The Supreme Court in Mohd. Yasin v Town Area Committee (AIR 1952 SC 115) held that an alternative remedy is not a bar to move a writ petition in the High Court to enforce a fundamental right. This is the only exception.
In all other cases where no fundamental right is involved, it has been ruled that the High Court would not exercise its jurisdiction under Article 226 when an alternative, adequate, and efficacious legal remedy is available and the petitioner has not availed of the same before coming to the High Court. Of course, Article 226 is silent on this point; it does not say in so many words anything about this matter, but the Courts have themselves evolved this rule as a kind of self imposed restriction on their jurisdiction under Article 226.
The rule of exhaustion of a remedy before invoking jurisdiction under Article 226 has been characterised as a rule of policy, convenience and discretion rather than a rule of law, as per decision of the Supreme Court in State of Uttar Pradesh v Md. Nooh (AIR 1958 SC 86) and Baburam Prakash Chandra Maheshwari v Antarim Zila Parishad (AIR 1969 SC 556). The rule has been justified on the ground that persons should not be encouraged to circumvent the provisions made by a statute, providing for a mechanism and procedure to challenge administrative or quasi-judicial actions taken thereunder (Union of India v TR Varma (AIR 1957 SC 882)).
The Income-tax Act is a code in itself as regards legal remedies too. Against impugned orders, petitioners have effective and comprehensive legal remedies by way of appeal under section 246(1)(i) of the Act, further second appeal to the Income-tax Appellate Tribunal, a reference to the High Court and further appeal to the Supreme Court. Article 226 is not meant to circumvent statutory legal remedies. It is quite often held and reiterated by Courts that ordinarily the High Court should not entertain writ applications filed, bypassing the statutory legal remedies, where violation of fundamental rights is not involved.
At times it becomes necessary for the Court to remind itself about the self-imposed restraints and limitations in exercise of the power granted to the Court by the Constitution under Article 226. The Court can take judicial notice of the fact that large numbers of writ petitions are filed in the High Court by persons without exhausting statutory alternative remedies or other remedies available to them.
Further, what can be gathered from the decisions of the Supreme Court in U P Jal Nigam v Nareshwar Sahai Mathur (1 SCC 21); Titaghur Paper Mills Co. Ltd. v State of Orissa (142 ITR 663) and HB Gandhi v Gopi Nath and Sons ((1990) 77 STC 1) is that where statutory remedies are available or a statutory Tribunal has been set up, a petition under Article 226 should not be entertained, unless the statutory remedies are ill-suited to meet the demands of any extraordinary situation, for example, where the very vires of the statute is in question, or where private or public wrongs are so inextricably mixed up and the prevention of public injury and the vindication of public justice require that recourse should be had to Article 226; or where the alternative remedy is onerous or burdensome or inadequate; or where it involves inordinate delay or is illusory in nature; where the impugned action is palpably wrong or goes to the root of the jurisdiction or where there is total lack of jurisdiction in the authority.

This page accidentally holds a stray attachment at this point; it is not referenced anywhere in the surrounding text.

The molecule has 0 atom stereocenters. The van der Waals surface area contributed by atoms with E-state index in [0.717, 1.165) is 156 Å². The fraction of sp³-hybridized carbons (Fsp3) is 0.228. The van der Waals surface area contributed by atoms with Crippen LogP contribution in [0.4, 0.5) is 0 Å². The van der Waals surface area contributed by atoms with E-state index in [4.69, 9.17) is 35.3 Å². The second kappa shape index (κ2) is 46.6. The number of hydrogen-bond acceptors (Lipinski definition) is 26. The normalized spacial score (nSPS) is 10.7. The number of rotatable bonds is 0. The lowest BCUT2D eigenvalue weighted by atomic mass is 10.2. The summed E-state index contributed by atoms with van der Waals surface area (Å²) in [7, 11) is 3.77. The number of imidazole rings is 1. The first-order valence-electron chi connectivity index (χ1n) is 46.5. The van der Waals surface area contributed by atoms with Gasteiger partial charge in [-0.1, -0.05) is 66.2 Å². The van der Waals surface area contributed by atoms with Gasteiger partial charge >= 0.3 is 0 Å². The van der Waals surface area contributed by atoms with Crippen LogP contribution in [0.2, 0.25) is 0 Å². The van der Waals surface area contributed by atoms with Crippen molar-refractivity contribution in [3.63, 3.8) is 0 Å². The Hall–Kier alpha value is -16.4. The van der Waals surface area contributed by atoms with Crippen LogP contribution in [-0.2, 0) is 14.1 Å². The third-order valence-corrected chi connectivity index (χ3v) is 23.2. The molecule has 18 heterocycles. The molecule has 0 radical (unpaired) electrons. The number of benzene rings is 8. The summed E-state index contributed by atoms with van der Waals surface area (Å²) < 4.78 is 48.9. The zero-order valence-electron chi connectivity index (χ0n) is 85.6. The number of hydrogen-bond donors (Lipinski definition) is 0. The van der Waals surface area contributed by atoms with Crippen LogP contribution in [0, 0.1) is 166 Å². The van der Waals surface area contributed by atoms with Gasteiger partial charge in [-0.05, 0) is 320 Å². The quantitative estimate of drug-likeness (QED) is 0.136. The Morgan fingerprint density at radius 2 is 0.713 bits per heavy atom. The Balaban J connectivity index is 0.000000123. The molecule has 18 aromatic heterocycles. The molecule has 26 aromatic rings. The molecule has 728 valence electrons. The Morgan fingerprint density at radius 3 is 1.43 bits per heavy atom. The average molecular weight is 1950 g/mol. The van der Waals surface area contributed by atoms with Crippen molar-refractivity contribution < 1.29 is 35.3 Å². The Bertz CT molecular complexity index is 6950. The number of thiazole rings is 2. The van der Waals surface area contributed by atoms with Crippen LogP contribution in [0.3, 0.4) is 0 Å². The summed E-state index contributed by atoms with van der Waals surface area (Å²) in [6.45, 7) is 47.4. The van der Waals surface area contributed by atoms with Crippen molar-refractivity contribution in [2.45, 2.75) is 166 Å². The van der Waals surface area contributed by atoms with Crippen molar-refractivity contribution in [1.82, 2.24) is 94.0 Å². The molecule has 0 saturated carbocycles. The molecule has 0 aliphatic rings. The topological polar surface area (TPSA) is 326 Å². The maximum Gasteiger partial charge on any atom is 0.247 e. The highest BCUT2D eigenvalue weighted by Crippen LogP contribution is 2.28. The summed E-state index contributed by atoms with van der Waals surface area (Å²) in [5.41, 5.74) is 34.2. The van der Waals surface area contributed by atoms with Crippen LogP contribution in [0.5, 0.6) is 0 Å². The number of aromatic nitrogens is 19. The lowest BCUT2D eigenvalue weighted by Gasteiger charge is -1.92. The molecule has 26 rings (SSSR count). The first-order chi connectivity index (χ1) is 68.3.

The Andhra Pradesh High Court in Institute of Chartered Financial Analysts of India v Asst CIT (256 I.T.R. 115) held that remedies by way of judicial review under Article 226 are fundamentally different from other remedies. Instead of substituting its own decision for that of some other body, as happens when an appeal is allowed, the High Court on review under Article 226 is concerned only with the question whether the act or order under attack should be allowed to stand or not.
It is quite often stressed by Courts that judicial review is not against a decision under attack but against the decision-making process.
After considering the commentary by HWR Wade in “Treatise on Administrative Law”, the High Court held that the underlying object of the rule is that High Courts are the apex judicial institutions in the States, and it is but natural that if an alternative suitable equally efficacious remedy is available to the party, they may refuse to exercise the extraordinary jurisdiction under Article 226 and direct the aggrieved party to first avail of the said alternative remedy before approaching the High Court. The extraordinary jurisdiction of the High Court under Article 226 cannot be reduced to an ordinary jurisdiction of the High Court.
A writ will not ordinarily be issued by the Court where the impugned order, not patently erroneous, is made by an authority within his jurisdiction. However, where the defect of jurisdiction is apparent on the face of the proceedings, or there is an abuse of power, a writ of prohibition or other appropriate writ or order will be issued despite some delay in filing the petition or the existence of an alternative remedy, eg the right of appeal.
Likewise, the existence of an alternative remedy is not an absolute bar to the issue of a writ of certiorari; and a writ of mandamus would not be refused merely because the assessee could have filed a suit. A writ of prohibition or mandamus may be issued to restrain recovery proceedings in pursuance of an assessment order made without or in excess of jurisdiction, even if such a plea as to jurisdiction was not raised in the assessment proceedings.